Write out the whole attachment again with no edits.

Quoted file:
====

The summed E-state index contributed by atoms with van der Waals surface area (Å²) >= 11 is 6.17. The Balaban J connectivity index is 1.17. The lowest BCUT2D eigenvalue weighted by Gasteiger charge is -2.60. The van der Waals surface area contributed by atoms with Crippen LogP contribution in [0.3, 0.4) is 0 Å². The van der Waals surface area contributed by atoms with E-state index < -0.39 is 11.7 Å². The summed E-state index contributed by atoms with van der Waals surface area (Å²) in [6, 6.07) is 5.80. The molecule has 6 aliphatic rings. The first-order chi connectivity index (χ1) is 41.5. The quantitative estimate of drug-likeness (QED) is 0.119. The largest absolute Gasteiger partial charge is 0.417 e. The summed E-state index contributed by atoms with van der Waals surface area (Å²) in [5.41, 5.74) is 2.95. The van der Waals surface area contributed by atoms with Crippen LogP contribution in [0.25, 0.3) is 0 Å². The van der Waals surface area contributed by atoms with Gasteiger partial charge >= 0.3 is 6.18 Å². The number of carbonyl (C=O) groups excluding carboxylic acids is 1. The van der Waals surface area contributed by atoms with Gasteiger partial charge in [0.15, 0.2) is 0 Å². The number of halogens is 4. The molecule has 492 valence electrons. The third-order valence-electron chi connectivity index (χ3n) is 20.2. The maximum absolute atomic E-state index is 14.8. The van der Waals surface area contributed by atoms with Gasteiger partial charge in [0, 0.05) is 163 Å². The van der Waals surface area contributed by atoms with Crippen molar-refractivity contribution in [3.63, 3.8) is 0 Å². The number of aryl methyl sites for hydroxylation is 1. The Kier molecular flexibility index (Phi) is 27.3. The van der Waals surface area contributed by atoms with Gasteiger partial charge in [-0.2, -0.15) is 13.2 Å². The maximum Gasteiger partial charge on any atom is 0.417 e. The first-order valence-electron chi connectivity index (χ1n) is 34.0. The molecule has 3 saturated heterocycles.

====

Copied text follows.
The summed E-state index contributed by atoms with van der Waals surface area (Å²) >= 11 is 6.17. The Balaban J connectivity index is 1.17. The lowest BCUT2D eigenvalue weighted by Gasteiger charge is -2.60. The van der Waals surface area contributed by atoms with Crippen LogP contribution in [0.3, 0.4) is 0 Å². The van der Waals surface area contributed by atoms with E-state index < -0.39 is 11.7 Å². The summed E-state index contributed by atoms with van der Waals surface area (Å²) in [6, 6.07) is 5.80. The molecule has 6 aliphatic rings. The first-order chi connectivity index (χ1) is 41.5. The quantitative estimate of drug-likeness (QED) is 0.119. The largest absolute Gasteiger partial charge is 0.417 e. The summed E-state index contributed by atoms with van der Waals surface area (Å²) in [5.41, 5.74) is 2.95. The van der Waals surface area contributed by atoms with Crippen LogP contribution in [0.25, 0.3) is 0 Å². The van der Waals surface area contributed by atoms with Gasteiger partial charge >= 0.3 is 6.18 Å². The number of carbonyl (C=O) groups excluding carboxylic acids is 1. The van der Waals surface area contributed by atoms with Gasteiger partial charge in [0.15, 0.2) is 0 Å². The number of halogens is 4. The molecule has 492 valence electrons. The third-order valence-electron chi connectivity index (χ3n) is 20.2. The maximum absolute atomic E-state index is 14.8. The van der Waals surface area contributed by atoms with Gasteiger partial charge in [0, 0.05) is 163 Å². The van der Waals surface area contributed by atoms with Crippen molar-refractivity contribution in [3.63, 3.8) is 0 Å². The number of aryl methyl sites for hydroxylation is 1. The Kier molecular flexibility index (Phi) is 27.3. The van der Waals surface area contributed by atoms with Gasteiger partial charge in [-0.2, -0.15) is 13.2 Å². The maximum Gasteiger partial charge on any atom is 0.417 e. The first-order valence-electron chi connectivity index (χ1n) is 34.0. The molecule has 3 saturated heterocycles.